What is the biggest lesson you took away from this experience?
My biggest takeaway from the various interviews I conducted in Port-au-Prince was the nuance citizens of the capital city and HNP representatives used in describing their conceptions of security. Particularly in the aforementioned Cité Soleil, arguably the most impoverished pocket of the poorest country in the western hemisphere, young men hesitated to describe their neighborhood as insecure from a traditional, crime- and violence-oriented perspective. The only reason violence had existed there previously, they told me, was due to a near-complete lack of jobs and livelihood opportunities. This meant that the Haitian business and political elite, who are alleged to regularly foment unrest for personal gain, needed only pick up the phone and promise armed groups of Cité Soleil money in exchange for staging a large-scale demonstration or assassinating a prominent opponent. Though not impossible to turn down, such requests were difficult to rebuff for those in such dire financial circumstances.
In recognition of these complex challenges and of the high mistrust of official institutions that exists in areas pivotal to Haiti’s peace and stability, the HNP, and more specifically its Director of Strategic Planning, who I interviewed while in Haiti, have incorporated a human security/community policing component into their newly drafted 2017-2021 Strategic Development Plan. Similarly, not long after deploying to Haiti in 2004, MINUSTAH shifted away from the disarmament, demobilization, and reintegration (DDR) efforts targeting Port-au-Prince’s armed political elements toward a community violence reduction (CVR) approach that emphasized job creation and sought to provide youth alternatives to crime and gang membership. The MINUSTAH CVR program celebrated its 10-year anniversary in 2016 and has since been reproduced in the Central African Republic, Democratic Republic of the Congo, and Mali.
Nonetheless, more work remains to be done in Port-au-Prince and other locations like it, where politics, development, and security remain inextricably linked. For instance, though both the HNP (with U.S. Department of State guidance) and MINUSTAH have embraced a community-based approach to violence reduction, residents of Cité Soleil and similar areas still expressed distrust of the so-called ‘blue helmets’ and HNP officers alike and spoke gleefully about the ongoing MINUSTAH withdrawal. Additionally, controversies like the aforementioned cholera scandal and allegations of indiscriminate peacekeeper and HNP use of force in Cité Soleil between 2004 and 2007 have made it more difficult for the UN and the police to achieve their shared objectives. Due to the so-called “accidental guerilla” phenomenon first articulated by David Kilcullen (2009), security forces may have in fact turned potential allies into actively hostile enemies, thereby making peace more difficult to attain and posing additional challenges to the CVR approach.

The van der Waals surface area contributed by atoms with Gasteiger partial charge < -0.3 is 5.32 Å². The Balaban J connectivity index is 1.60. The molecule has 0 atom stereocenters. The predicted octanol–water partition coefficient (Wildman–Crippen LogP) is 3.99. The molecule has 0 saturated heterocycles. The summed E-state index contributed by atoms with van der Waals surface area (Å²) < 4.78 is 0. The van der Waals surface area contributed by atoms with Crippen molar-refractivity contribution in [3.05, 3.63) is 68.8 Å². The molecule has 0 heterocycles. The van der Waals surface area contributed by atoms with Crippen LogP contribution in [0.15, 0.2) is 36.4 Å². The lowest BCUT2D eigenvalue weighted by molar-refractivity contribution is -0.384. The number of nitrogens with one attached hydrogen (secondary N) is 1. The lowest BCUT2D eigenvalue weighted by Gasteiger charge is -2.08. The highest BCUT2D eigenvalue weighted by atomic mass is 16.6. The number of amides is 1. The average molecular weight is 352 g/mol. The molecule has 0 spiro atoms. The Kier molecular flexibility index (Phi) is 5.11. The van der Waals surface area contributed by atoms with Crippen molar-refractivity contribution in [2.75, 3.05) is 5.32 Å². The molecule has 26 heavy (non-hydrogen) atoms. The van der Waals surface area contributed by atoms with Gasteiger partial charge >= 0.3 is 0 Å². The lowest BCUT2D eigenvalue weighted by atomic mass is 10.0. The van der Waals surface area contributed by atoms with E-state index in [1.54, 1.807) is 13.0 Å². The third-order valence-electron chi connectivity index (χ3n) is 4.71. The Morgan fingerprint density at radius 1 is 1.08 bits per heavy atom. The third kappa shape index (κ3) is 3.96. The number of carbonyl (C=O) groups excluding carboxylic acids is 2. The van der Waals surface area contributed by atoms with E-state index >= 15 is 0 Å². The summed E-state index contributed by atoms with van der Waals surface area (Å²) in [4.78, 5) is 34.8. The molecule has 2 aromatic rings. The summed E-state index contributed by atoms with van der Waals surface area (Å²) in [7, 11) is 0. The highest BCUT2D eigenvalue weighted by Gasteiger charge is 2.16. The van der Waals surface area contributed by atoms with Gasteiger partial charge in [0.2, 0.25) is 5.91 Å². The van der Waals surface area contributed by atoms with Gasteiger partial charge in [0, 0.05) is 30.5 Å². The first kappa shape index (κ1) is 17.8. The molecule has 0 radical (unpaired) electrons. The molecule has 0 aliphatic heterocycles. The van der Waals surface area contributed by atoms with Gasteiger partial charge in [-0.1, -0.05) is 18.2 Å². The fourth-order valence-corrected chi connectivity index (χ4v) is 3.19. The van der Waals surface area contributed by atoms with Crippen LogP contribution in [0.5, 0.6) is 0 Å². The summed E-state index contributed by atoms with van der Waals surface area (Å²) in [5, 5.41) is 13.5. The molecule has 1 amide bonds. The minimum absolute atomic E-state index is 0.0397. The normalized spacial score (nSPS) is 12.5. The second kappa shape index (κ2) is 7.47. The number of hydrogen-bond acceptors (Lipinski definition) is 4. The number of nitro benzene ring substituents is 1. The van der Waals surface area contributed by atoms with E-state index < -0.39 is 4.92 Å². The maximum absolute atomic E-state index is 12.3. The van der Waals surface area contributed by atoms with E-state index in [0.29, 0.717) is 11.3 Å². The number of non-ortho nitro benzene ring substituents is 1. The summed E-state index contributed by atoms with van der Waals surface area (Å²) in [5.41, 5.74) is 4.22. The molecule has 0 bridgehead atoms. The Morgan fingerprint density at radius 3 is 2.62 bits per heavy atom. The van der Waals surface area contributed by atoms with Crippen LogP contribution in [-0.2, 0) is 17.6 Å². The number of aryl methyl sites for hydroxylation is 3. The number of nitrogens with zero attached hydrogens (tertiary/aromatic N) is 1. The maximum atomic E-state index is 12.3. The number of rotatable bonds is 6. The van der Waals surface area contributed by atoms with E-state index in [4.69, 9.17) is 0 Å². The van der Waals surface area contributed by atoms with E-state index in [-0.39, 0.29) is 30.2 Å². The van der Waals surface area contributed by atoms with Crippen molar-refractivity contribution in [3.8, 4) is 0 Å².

Overall, despite the numerous obstacles that threaten the success of stability operations worldwide, I maintain optimism that UN peacekeeping can serve a vital function well into the 21st century, during which security challenges will no doubt continue to follow a familiar pattern of becoming more complex than ever before.
I am enormously grateful to Daniel Tercier, Mizaine Venes, Rene Constant, and Dominique Ignace, my newfound friends and colleagues who provided constant and high-quality assistance during my time in Haiti, and to the Georgetown School of Foreign Service (SFS) and Security Studies Program (SSP) for providing the funding that made this trip possible. I am also grateful to Dr. Irfan Nooruddin, who generously (and without much lead time) agreed to advise me on this project.